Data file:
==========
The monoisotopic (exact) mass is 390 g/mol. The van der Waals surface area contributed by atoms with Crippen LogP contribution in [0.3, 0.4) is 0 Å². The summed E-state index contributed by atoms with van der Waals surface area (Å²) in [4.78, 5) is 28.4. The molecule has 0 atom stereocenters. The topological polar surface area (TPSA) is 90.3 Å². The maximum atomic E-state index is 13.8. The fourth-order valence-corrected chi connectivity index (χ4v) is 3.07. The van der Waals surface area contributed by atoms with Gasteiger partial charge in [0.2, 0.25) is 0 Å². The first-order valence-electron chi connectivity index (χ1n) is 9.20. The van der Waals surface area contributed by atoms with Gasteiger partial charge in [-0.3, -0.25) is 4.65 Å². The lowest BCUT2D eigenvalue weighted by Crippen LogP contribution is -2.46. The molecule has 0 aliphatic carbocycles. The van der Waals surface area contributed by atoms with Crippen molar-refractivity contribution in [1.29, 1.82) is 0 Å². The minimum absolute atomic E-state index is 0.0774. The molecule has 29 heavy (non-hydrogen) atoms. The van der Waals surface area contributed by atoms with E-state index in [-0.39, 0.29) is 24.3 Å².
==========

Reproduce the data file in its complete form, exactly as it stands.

The monoisotopic (exact) mass is 390 g/mol. The van der Waals surface area contributed by atoms with Crippen LogP contribution in [0.3, 0.4) is 0 Å². The summed E-state index contributed by atoms with van der Waals surface area (Å²) in [4.78, 5) is 28.4. The molecule has 0 atom stereocenters. The topological polar surface area (TPSA) is 90.3 Å². The maximum atomic E-state index is 13.8. The fourth-order valence-corrected chi connectivity index (χ4v) is 3.07. The van der Waals surface area contributed by atoms with Gasteiger partial charge in [0.2, 0.25) is 0 Å². The first-order valence-electron chi connectivity index (χ1n) is 9.20. The van der Waals surface area contributed by atoms with Gasteiger partial charge in [-0.3, -0.25) is 4.65 Å². The lowest BCUT2D eigenvalue weighted by Crippen LogP contribution is -2.46. The molecule has 0 aliphatic carbocycles. The van der Waals surface area contributed by atoms with Crippen molar-refractivity contribution in [1.29, 1.82) is 0 Å². The minimum absolute atomic E-state index is 0.0774. The molecule has 29 heavy (non-hydrogen) atoms. The van der Waals surface area contributed by atoms with E-state index in [-0.39, 0.29) is 24.3 Å².